Teach Yourself Carpentry (1940) by Leonard Cutts
Excerpt from the editor's introduction:
The desire to make things is inherent in most of us, and in accordance with our own particular make-up so we begin to make furniture, paint pictures, beat out metal, make model ships, or whatever it may be. Some crafts call for special ability in one direction or another, and if one does not happen to possess it the craft is ruled out entirely. Woodwork is almost unique in this connection, for there are very few people who cannot go in for it. This is partly because anyone, given intelligent application, can learn to work wood successfully, and partly because there are so many branches of woodwork that practically everyone can find one that will appeal to him. Consider for a minute a few of the things that can be made: furniture, toys, garden woodwork, models, carving, general household woodwork, etc. A man’s tastes must be very specialized if he cannot find something here to interest him.
There are other reasons, however, why woodwork is the ideal hobby. It is inexpensive, the material is comparatively cheap and the tools not costly (many often already exist in the household chest); it is clean, a wash under the tap after, work making one’s hands spotless; it can be either light or heavy work, whichever appeals to one; and it is invariably an economy, for one can make things which would often be costly to buy.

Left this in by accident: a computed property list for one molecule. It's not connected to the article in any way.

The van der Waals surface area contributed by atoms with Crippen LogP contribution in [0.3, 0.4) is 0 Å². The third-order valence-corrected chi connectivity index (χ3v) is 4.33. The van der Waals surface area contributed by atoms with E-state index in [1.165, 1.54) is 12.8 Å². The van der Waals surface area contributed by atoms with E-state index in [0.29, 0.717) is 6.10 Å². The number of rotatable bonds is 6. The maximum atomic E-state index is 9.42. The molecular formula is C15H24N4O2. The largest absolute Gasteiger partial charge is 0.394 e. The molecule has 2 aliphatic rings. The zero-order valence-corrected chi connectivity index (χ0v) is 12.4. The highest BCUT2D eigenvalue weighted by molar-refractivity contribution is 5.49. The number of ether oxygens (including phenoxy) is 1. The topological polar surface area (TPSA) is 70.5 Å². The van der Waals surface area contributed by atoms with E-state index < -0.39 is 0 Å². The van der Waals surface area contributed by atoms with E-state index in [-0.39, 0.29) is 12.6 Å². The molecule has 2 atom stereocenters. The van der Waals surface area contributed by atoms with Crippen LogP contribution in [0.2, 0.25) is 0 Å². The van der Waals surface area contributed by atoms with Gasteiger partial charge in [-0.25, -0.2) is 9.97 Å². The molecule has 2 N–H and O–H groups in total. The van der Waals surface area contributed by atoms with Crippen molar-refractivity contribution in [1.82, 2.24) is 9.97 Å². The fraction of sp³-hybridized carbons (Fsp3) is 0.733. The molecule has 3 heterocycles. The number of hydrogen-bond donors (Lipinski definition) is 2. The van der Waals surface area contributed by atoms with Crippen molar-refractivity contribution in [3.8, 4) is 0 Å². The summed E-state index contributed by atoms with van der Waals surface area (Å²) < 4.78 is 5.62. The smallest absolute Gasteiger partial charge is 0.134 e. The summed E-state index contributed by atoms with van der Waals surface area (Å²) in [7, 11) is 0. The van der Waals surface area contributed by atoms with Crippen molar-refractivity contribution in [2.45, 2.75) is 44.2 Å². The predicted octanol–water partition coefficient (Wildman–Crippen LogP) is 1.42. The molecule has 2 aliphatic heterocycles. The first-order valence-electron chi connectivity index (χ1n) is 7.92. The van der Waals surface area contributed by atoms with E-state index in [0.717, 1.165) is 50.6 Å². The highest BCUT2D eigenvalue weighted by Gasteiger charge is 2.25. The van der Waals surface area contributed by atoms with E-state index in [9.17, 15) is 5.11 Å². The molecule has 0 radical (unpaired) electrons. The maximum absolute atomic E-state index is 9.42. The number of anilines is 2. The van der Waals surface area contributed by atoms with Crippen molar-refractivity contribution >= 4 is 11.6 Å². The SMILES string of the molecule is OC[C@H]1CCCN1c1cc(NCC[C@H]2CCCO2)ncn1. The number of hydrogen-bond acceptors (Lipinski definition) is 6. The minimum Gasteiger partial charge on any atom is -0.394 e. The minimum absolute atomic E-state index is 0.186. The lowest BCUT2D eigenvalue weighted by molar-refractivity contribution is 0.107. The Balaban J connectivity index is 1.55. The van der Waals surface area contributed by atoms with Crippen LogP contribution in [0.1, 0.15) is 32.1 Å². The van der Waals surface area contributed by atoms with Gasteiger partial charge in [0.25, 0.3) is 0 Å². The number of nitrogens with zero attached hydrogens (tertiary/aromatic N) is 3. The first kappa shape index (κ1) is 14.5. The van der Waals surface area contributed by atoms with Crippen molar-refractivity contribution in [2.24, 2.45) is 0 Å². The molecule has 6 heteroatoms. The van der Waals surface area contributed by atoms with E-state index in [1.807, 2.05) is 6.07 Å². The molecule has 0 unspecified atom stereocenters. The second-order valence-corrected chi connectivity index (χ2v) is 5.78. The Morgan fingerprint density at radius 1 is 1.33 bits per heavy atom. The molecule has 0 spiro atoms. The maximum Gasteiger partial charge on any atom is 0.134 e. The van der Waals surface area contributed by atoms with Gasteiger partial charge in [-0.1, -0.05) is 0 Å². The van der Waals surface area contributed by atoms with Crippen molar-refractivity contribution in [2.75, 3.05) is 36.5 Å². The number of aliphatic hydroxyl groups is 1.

Before one can get the best out of a hobby, however, certain fundamental knowledge is necessary, and the purpose of this book is to supply this knowledge and to provide suggestions and practical designs for things to make.
The opening chapters deal with the choice, care, and use of tools. These are followed by details of the various joints used in woodwork, how they are cut and when used. Finally, there is a wide range of things to make, these being divided up under the headings of outdoor woodwork, small things to make, and furniture. It will be seen that in nearly every case a cutting list is provided to assist in ordering materials. The usual allowance of about | in. in length and l in. to ] in. in Tvidth is made. Thicknesses are net. Altogether this book should prove ideal for the man who has no£ had much experience in woodwork and who seeks the essential elementary knowledge which will put him on the right track, and for the rather more advanced woodworker, who needs suggestions for things to make and practical designs from which to work.
Author: Leonard Cutts
Author: Leonard Cutts